"...but I was afraid the welds between stern tube and flange would not hold..." Yes, this detail is critical and requires more than just a cursory glance. The whole structural arrangement in terms of load paths and localised stiffness is far more important. Not to mention the detailing of the joint and alloy grade and temper. You need to ensure you can get a full pen weld.

    Frosty
    Look at the previous posts by me and beackmo, ie one liners wont solve this, it is like any design issue, it is iterative.
     
  3. tom kane
    Joined: Nov 2003
    Posts: 1,766
    Likes: 45, Points: 58, Legacy Rep: 389
    Location: Hamilton.New Zealand.

    tom kane Senior Member

    Enclosed picture is a S/P prop on an (American) displacement hull. Surface drive replaced two Volva inboard-outboard drives which gave low speed. One S/P drive gave big improvement in speed and economy.
     

    Attached Files:

  4. Frosty

    Frosty Previous Member

    Thats not a surface prop Tom. If it was the blades would be concave looking from the back, cupped.

    Thats more of an equipoise.
     
  5. tom kane
    Joined: Nov 2003
    Posts: 1,766
    Likes: 45, Points: 58, Legacy Rep: 389
    Location: Hamilton.New Zealand.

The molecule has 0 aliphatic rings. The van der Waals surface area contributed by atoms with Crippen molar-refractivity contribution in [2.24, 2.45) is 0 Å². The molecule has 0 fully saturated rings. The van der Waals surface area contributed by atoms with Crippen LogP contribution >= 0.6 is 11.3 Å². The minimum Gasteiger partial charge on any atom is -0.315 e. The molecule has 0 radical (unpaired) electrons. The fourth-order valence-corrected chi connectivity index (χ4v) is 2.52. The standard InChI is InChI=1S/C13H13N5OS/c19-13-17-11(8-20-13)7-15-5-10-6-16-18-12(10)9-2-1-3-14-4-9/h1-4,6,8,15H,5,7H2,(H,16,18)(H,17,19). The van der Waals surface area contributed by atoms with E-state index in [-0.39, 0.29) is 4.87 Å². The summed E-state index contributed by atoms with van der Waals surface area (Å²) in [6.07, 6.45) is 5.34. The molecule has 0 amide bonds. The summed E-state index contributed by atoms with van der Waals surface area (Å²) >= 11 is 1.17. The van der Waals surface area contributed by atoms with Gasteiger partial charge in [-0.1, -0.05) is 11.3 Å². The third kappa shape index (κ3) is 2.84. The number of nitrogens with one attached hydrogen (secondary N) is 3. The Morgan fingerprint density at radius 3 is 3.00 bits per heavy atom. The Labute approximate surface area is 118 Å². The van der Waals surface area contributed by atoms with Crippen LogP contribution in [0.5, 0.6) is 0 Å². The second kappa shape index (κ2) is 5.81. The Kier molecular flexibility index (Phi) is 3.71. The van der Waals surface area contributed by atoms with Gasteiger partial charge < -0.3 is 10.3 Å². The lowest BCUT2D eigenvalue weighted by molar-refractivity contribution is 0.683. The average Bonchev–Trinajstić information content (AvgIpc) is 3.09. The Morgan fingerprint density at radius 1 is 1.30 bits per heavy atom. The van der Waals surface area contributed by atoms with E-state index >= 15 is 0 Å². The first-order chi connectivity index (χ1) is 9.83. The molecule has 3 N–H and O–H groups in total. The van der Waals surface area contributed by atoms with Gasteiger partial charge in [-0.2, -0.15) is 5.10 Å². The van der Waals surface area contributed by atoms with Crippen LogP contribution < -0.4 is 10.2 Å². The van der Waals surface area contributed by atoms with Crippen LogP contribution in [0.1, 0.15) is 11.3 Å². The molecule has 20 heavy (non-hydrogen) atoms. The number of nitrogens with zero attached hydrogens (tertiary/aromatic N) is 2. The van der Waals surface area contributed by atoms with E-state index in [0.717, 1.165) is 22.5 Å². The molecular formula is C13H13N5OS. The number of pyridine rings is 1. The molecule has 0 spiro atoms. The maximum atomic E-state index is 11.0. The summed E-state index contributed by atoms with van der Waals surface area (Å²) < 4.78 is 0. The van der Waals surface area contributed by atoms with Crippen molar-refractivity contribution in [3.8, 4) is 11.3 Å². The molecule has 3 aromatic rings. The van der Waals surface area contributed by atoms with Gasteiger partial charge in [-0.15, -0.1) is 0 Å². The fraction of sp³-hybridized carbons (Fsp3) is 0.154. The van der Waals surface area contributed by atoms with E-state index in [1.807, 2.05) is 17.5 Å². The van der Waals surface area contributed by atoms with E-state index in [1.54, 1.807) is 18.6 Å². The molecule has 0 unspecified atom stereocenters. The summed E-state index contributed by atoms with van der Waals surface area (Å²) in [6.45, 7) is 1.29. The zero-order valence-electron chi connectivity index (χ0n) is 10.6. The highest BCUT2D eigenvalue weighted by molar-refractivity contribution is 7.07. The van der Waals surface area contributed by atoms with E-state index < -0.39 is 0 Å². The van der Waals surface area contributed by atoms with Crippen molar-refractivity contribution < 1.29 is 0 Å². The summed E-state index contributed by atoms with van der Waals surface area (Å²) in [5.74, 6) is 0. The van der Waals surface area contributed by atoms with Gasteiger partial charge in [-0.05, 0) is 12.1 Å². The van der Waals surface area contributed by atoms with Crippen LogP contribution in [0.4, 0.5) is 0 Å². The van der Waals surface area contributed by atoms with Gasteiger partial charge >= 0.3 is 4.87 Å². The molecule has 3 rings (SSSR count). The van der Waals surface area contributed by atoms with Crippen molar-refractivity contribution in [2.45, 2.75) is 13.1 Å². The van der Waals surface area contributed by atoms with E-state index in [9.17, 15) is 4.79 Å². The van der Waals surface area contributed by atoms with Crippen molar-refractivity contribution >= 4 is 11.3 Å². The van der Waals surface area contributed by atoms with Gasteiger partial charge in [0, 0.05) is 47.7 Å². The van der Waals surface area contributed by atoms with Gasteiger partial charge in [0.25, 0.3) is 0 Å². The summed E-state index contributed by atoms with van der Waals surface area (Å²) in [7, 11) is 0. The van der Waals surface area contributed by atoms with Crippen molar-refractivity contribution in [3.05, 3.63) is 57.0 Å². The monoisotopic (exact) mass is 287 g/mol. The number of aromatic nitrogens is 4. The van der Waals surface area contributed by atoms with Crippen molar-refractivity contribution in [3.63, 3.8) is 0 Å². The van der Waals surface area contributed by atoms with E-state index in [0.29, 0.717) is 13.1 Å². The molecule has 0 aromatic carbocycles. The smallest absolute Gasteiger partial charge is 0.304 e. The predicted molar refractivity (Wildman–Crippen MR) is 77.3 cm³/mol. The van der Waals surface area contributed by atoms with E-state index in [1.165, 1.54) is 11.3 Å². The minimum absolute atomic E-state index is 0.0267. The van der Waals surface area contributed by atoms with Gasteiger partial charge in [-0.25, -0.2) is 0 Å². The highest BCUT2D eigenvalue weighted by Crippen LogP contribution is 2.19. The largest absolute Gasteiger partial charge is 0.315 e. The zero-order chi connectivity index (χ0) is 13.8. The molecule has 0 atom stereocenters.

tom kane Senior Member

    Acording to PAUL KAMEN N.A. What is a surface-piercing propeller? Simply stated,a surface-piercing propeller (or surface propeller) is a propeller that is positioned so that when the vessel is underway the waterline passes right through the propeller hub.This is usually accomplished by extending the shaft out through the transom of the vessel,and locating the propeller some distance aft of the transom in the relatively flat water surface that flows out from the transom bottom edge.etc.....My comment.The design of a surface-piercing propeller is difficult to define.Any propeller can work in surface-piercing mode.You could say that Hickmans propellers are not surface-piercing propellers.
     
    Last edited: Jul 12, 2009
  6. Frosty

    Frosty Previous Member

    Thats a description of its duty not of what the prop is.

    Read further down paragraph starts with "What distinguishes a surface propeller from an underwater design".